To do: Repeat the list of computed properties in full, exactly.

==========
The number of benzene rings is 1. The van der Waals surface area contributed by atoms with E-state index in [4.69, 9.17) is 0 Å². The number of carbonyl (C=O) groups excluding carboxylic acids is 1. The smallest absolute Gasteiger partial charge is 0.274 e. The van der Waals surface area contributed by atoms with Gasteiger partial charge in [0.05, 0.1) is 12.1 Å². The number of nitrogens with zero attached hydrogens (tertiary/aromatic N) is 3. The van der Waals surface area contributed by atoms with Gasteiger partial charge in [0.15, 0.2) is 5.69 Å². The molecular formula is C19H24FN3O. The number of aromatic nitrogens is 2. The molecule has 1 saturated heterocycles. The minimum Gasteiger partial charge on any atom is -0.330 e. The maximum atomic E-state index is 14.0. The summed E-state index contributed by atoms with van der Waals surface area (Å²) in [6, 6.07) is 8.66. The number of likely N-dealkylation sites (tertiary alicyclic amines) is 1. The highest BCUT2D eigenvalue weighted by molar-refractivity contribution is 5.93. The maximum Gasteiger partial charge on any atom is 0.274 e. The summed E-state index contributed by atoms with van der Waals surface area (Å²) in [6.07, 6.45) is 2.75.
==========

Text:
The number of benzene rings is 1. The van der Waals surface area contributed by atoms with E-state index in [4.69, 9.17) is 0 Å². The number of carbonyl (C=O) groups excluding carboxylic acids is 1. The smallest absolute Gasteiger partial charge is 0.274 e. The van der Waals surface area contributed by atoms with Gasteiger partial charge in [0.05, 0.1) is 12.1 Å². The number of nitrogens with zero attached hydrogens (tertiary/aromatic N) is 3. The van der Waals surface area contributed by atoms with Gasteiger partial charge in [0.15, 0.2) is 5.69 Å². The molecular formula is C19H24FN3O. The number of aromatic nitrogens is 2. The molecule has 1 saturated heterocycles. The minimum Gasteiger partial charge on any atom is -0.330 e. The maximum atomic E-state index is 14.0. The summed E-state index contributed by atoms with van der Waals surface area (Å²) in [6, 6.07) is 8.66. The number of likely N-dealkylation sites (tertiary alicyclic amines) is 1. The highest BCUT2D eigenvalue weighted by molar-refractivity contribution is 5.93. The maximum Gasteiger partial charge on any atom is 0.274 e. The summed E-state index contributed by atoms with van der Waals surface area (Å²) in [6.07, 6.45) is 2.75.